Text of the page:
ESPE Abstracts (2015) 84 P-3-865

Waist Circumference to Body Height is a Suitable Measure of Cardiovascular Risk in Overweight and Obese Children

Vira Yakovenkoa,b, Ulrike Teufela, Laura Henna, Markus Bettendorfa, Georg F Hoffmanna & Juergen Grulich-Henna


aChildren’s Hospital, University of Heidelberg, Heidelberg, Germany; bChildren’s Hospital, University of Wuerzburg, Wuerzburg, Germany


Background: Several methods have been used to evaluate the risk of cardiovascular diseases in obese children. Both BMI and waist-to-hip ratio were suggested as risk factors. However, they did not prove to estimate the risk for cardiovascular events in adulthood. Recent studies suggest that the ratio of waist circumference to body height (WHtR) is a more reliable predictor for cardiovascular risk in 6-10-year old children (Kuba et al. 2013).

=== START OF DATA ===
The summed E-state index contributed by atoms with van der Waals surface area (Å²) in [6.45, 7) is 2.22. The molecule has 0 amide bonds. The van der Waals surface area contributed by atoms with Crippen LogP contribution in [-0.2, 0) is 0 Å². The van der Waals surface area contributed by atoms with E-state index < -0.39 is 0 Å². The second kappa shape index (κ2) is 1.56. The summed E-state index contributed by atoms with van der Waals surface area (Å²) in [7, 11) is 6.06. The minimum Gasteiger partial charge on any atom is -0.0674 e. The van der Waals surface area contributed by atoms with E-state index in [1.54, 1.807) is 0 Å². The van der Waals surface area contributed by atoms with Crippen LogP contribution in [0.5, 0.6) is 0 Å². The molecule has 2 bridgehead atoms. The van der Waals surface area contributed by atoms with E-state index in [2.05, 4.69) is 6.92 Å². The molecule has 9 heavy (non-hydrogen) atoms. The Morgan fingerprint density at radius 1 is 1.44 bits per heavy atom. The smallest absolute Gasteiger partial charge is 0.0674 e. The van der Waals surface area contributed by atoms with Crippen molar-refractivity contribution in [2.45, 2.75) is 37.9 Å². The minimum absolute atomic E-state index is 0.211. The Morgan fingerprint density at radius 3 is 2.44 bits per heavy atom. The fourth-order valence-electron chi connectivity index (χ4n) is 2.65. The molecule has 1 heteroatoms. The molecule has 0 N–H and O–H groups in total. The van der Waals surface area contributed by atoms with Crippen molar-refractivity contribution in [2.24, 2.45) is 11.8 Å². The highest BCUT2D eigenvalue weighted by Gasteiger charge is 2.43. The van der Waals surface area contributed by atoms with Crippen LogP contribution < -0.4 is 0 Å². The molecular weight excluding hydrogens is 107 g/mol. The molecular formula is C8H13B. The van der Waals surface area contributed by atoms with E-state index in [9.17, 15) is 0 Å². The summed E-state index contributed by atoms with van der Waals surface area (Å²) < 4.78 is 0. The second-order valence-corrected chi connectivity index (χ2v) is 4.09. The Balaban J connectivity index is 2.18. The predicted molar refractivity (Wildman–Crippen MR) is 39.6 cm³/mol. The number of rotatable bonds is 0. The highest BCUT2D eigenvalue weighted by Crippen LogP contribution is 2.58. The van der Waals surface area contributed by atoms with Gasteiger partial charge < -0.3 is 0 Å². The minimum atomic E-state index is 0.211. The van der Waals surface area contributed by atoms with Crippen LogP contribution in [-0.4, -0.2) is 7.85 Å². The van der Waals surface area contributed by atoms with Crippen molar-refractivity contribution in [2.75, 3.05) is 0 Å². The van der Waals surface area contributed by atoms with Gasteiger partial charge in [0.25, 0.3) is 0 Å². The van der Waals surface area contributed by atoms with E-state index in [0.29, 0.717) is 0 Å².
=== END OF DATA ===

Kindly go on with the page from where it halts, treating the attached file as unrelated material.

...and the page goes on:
Objective and hypotheses: To evaluate WHtR as an indicator for cardiovascular risk factors in 8–18 year old children with overweight and obesity. Furthermore changes in WHtR during an obesity intervention program were studied.

Method: The study included 93 children and adolescents between 8 and 18 years with a BMI above the 85th percentile who participated in an outpatient obesity program. WHtR was considered critical if it exceeded a value of 0.5. The children received individual nutritional and exercise counseling and were examined before start of the program and after 6 months.

Results: The mean WHtR was 0.58+0.07 in obese children, and significantly lower in overweight children (0.51+0.04, P<0.001) before the intervention. It decreased significantly after weight loss in obese children (0.55+0.08) as well as in overweight participants (0.47±0.03). WHtR correlated significantly with HOMA index, leptin, uric acid, adiponectin, and systolic blood pressure. Weight loss also lead to an improvement in these cardiovascular risk factors.

Conclusion: In summary, our data indicate that WHtR is a reliable marker for cardiovascular risk factors in children and adolescents.

Funding: This work was supported by DAAD, Germany (grant number A/11/96804).

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